>> idea of pipeline (i.e. %>%) my code was foreign to me for a while. It
>> makes the code shorter, but sometimes less readable?
>>
>> With ggplot2, I just don't understand how it is organized. Take this
>> code:
>>
>>> ggplot(diamonds, aes(x=carat, y=price)) +
>>> geom_point(aes(color=cut)) +  
>> geom_smooth()
>>
>> There are three plus signs. How do you know when to "add" and what to
>> "add"? I've seen more plus signs.
>>
>> To me, aes() stands for aesthetic, meaning looks. So, anything
>> related to looks like points and smooth should be in aes().
>> Apparently, it's not the case.
>>
>> So, how does ggplot2 work? Could someone explain this for an
>> old-school R user?
>>
>> Thank you!
>>
> A really short form is to consider that ggplot2 syntax defines an
> object, and then additional simply adds to it, which is what all the
> plus signs are.  Ideally, you can start a ggplot call with a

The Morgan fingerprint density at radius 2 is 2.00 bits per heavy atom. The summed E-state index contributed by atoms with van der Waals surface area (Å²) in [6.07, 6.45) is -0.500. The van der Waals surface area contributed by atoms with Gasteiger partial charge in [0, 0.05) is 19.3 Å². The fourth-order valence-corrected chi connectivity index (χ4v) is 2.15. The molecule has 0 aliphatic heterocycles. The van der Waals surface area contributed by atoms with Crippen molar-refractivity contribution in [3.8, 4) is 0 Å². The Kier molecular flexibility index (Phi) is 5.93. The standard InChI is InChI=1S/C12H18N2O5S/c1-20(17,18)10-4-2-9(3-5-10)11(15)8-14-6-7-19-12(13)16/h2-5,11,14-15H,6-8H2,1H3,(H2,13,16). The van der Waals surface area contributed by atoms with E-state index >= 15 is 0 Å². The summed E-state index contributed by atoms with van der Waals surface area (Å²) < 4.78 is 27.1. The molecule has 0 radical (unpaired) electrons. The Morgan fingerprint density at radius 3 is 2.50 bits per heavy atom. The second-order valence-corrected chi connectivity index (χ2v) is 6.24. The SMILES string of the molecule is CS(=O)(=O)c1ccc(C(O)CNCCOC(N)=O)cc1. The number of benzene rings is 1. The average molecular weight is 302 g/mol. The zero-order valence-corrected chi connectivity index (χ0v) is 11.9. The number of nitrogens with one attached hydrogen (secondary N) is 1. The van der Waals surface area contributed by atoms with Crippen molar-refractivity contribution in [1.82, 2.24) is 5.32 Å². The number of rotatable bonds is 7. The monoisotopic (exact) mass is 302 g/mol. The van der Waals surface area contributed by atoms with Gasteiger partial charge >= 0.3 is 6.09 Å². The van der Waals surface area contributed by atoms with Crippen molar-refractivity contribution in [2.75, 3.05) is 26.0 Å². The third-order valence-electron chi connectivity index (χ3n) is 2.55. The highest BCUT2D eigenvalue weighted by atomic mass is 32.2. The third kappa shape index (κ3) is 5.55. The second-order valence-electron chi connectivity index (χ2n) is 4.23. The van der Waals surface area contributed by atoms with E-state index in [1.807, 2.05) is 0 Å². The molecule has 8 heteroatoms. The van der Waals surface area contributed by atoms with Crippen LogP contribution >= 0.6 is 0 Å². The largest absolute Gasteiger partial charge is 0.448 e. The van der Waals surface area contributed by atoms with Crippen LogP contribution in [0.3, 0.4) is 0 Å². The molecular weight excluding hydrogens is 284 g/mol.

> designation of a target:
>
> Instead of:
> ggplot(diamonds, aes(x=carat, y=price)) + ...
>
> use something like"
>
> fig1 <- ggplot(diamonds, aes(x=carat, y=price)) + ...
>
> This creates an environment object that can then be further modified.
> Learning the syntax is a chore, but the output tends to be fine,
> especially for publications and final graphics. One the other hand it's
> slower and fussier than some of the more traditional approaches, which
> are what I would prefer for EDA.
>
> JWDougherty
>
> ______________________________________________
> [hidden email] mailing list -- To UNSUBSCRIBE and more, see
> https://stat.ethz.ch/mailman/listinfo/r-help
> PLEASE do read the posting guide http://www.R-project.org/posting-guide.html